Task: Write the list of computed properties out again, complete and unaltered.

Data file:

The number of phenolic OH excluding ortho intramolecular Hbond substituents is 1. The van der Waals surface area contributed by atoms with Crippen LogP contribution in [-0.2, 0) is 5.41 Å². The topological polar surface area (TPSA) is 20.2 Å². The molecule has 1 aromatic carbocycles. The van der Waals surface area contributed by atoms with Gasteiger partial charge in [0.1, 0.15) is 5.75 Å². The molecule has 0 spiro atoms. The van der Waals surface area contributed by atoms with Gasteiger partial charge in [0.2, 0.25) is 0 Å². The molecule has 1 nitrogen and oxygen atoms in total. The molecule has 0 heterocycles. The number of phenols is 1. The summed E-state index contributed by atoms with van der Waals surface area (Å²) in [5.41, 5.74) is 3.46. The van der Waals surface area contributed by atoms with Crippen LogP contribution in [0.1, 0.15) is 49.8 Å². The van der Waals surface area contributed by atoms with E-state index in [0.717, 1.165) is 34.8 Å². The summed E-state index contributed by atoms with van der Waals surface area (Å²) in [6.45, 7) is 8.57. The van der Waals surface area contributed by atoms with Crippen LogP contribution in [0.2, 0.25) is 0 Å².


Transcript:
The number of phenolic OH excluding ortho intramolecular Hbond substituents is 1. The van der Waals surface area contributed by atoms with Crippen LogP contribution in [-0.2, 0) is 5.41 Å². The topological polar surface area (TPSA) is 20.2 Å². The molecule has 1 aromatic carbocycles. The van der Waals surface area contributed by atoms with Gasteiger partial charge in [0.1, 0.15) is 5.75 Å². The molecule has 0 spiro atoms. The van der Waals surface area contributed by atoms with Gasteiger partial charge in [0.2, 0.25) is 0 Å². The molecule has 1 nitrogen and oxygen atoms in total. The molecule has 0 heterocycles. The number of phenols is 1. The summed E-state index contributed by atoms with van der Waals surface area (Å²) in [5.41, 5.74) is 3.46. The van der Waals surface area contributed by atoms with Crippen LogP contribution in [0.1, 0.15) is 49.8 Å². The van der Waals surface area contributed by atoms with E-state index in [0.717, 1.165) is 34.8 Å². The summed E-state index contributed by atoms with van der Waals surface area (Å²) in [6.45, 7) is 8.57. The van der Waals surface area contributed by atoms with Crippen LogP contribution in [0.2, 0.25) is 0 Å².